Responsible use of antibiotics
The animal health community changed the way antibiotics are used on U.S. farms, in collaboration with the Food and Drug Administration (FDA) and the American Veterinary Medical Association (AVMA). Changes that took effect Jan. 1, 2017, limit the uses of antibiotics in animal agriculture and require increased oversight by a veterinarian to further ensure responsible use of antibiotics. Antibiotic resistance is a serious public health concern and the animal health community shares that concern.
Antibiotics explained: resistance vs. residue
Antibiotic “resistance” refers to bacteria that evolve to the point they are not easily killed by antibiotics. This is different from antibiotic “residue.” Antibiotic “residue” refers to molecules that remain in meat from animals that have been treated with antibiotics. There are multiple systems in place to ensure meat is safe and does not include antibiotic residues, including mandatory antibiotic withdrawal periods in animals and routine testing of meat by the U.S. Department of Agriculture and food companies.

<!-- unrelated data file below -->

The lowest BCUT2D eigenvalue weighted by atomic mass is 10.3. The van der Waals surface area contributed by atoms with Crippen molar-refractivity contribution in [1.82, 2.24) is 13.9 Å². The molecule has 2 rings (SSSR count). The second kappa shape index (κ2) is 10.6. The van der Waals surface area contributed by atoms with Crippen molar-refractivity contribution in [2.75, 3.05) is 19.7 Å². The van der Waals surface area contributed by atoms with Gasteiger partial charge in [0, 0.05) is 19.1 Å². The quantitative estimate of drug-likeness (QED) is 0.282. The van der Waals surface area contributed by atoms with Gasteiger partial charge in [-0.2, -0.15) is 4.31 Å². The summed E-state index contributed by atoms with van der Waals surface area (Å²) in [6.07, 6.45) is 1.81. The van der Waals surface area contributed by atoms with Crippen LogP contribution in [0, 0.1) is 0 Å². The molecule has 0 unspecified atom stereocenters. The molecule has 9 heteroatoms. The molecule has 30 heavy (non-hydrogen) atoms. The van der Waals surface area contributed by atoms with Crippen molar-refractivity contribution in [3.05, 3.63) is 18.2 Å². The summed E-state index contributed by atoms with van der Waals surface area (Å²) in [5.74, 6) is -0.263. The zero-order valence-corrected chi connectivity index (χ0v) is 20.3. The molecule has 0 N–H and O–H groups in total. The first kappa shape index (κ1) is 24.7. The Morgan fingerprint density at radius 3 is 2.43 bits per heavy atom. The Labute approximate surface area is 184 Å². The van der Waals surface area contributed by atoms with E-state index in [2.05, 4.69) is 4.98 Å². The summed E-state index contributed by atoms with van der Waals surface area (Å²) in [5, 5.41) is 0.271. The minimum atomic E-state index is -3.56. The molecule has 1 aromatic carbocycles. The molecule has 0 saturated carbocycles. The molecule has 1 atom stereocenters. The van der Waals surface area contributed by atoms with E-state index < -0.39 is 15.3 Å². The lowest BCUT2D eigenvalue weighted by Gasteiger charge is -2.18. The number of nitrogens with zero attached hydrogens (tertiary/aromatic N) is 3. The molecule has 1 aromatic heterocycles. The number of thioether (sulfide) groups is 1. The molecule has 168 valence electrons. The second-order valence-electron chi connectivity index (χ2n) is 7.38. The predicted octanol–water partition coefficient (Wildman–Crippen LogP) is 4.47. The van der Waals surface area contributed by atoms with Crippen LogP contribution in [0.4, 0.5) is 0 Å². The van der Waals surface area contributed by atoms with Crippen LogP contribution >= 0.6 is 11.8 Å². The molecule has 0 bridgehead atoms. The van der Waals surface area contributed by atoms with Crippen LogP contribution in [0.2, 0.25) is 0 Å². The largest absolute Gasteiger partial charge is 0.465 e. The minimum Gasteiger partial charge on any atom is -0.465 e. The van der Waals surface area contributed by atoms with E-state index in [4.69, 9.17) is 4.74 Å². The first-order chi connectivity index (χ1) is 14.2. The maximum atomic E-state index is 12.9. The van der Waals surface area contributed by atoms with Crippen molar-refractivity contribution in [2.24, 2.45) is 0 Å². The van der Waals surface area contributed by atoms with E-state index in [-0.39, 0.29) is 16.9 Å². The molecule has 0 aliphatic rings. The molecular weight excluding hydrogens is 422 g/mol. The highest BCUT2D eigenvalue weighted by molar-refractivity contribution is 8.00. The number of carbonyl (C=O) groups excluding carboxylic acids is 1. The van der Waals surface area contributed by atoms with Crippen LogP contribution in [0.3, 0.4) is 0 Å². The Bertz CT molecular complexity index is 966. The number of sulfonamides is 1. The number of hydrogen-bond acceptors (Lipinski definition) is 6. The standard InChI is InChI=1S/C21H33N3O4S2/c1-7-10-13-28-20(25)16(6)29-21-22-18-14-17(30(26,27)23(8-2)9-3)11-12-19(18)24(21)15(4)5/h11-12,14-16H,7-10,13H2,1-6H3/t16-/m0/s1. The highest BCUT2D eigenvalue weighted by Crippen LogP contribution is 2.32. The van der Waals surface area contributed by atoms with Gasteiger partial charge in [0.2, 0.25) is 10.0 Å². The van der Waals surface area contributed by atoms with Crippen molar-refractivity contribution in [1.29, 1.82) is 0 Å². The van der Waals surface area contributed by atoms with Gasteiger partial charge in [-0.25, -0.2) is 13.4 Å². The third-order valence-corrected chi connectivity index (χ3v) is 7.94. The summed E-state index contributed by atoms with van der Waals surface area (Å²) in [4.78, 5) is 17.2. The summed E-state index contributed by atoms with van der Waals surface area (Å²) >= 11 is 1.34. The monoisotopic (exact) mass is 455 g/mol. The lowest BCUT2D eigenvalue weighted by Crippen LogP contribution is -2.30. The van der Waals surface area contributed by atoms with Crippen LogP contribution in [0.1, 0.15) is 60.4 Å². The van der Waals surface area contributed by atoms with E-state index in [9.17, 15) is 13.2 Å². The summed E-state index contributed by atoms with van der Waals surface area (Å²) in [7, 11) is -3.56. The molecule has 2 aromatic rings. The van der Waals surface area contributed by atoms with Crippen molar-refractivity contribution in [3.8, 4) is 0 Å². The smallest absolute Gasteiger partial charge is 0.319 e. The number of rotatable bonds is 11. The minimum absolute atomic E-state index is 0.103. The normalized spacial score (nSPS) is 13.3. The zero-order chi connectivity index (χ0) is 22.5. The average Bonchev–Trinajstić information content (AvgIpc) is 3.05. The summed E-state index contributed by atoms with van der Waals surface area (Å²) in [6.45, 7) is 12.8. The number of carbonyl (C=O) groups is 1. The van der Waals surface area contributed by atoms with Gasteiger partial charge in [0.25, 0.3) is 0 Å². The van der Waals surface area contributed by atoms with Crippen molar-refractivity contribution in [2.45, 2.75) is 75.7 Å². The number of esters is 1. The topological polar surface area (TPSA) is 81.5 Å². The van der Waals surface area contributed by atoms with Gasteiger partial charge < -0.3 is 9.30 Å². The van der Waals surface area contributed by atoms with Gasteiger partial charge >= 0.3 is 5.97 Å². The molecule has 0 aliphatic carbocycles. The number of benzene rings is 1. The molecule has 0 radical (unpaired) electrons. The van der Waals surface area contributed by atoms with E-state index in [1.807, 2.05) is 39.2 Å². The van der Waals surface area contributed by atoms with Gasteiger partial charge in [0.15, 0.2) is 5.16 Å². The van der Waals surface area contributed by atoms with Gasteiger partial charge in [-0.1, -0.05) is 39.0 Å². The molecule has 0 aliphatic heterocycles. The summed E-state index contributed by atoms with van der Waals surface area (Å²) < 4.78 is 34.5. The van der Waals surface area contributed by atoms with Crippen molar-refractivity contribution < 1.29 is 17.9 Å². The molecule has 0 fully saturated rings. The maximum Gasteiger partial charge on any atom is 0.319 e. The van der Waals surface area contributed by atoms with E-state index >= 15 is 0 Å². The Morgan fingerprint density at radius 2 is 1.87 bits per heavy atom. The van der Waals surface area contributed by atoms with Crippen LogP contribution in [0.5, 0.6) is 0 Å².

Antibiotics help keep food safe
Responsible use of animal antibiotics benefits all of us by making food safer and more affordable. Antibiotics make food safer by helping keep animals healthy, and studies show this reduces bacteria entering the food supply.
Antibiotics help keep food affordable
Keeping animals healthy allows farmers to produce food more effectively, which has the added benefit of making food more affordable while using fewer natural resources. It’s important to better understand the impacts of all uses of antibiotics on resistance so effective strategies can be developed to protect public health, food safety and animal well-being.